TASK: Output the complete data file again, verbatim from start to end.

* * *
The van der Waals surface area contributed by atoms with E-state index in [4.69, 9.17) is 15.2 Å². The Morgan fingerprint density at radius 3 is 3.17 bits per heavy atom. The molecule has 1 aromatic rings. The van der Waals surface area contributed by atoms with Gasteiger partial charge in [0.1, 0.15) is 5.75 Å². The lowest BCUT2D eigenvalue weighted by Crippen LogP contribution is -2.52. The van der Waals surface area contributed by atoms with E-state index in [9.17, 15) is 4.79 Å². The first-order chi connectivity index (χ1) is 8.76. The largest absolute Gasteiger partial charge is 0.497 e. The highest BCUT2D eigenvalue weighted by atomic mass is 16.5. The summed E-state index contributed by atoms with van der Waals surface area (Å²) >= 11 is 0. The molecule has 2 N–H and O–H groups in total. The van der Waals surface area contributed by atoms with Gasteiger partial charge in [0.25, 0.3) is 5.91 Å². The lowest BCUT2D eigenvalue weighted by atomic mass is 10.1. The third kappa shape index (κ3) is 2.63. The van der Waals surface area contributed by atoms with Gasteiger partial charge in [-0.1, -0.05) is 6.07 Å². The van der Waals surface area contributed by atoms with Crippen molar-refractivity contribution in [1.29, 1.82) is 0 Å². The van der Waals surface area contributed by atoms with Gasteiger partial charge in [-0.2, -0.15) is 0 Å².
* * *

The van der Waals surface area contributed by atoms with E-state index in [4.69, 9.17) is 15.2 Å². The Morgan fingerprint density at radius 3 is 3.17 bits per heavy atom. The molecule has 1 aromatic rings. The van der Waals surface area contributed by atoms with Gasteiger partial charge in [0.1, 0.15) is 5.75 Å². The lowest BCUT2D eigenvalue weighted by Crippen LogP contribution is -2.52. The van der Waals surface area contributed by atoms with E-state index in [9.17, 15) is 4.79 Å². The first-order chi connectivity index (χ1) is 8.76. The largest absolute Gasteiger partial charge is 0.497 e. The highest BCUT2D eigenvalue weighted by atomic mass is 16.5. The summed E-state index contributed by atoms with van der Waals surface area (Å²) >= 11 is 0. The molecule has 2 N–H and O–H groups in total. The van der Waals surface area contributed by atoms with Gasteiger partial charge in [0.25, 0.3) is 5.91 Å². The lowest BCUT2D eigenvalue weighted by atomic mass is 10.1. The third kappa shape index (κ3) is 2.63. The van der Waals surface area contributed by atoms with Gasteiger partial charge in [-0.1, -0.05) is 6.07 Å². The van der Waals surface area contributed by atoms with Crippen molar-refractivity contribution in [1.29, 1.82) is 0 Å². The van der Waals surface area contributed by atoms with Gasteiger partial charge in [-0.2, -0.15) is 0 Å².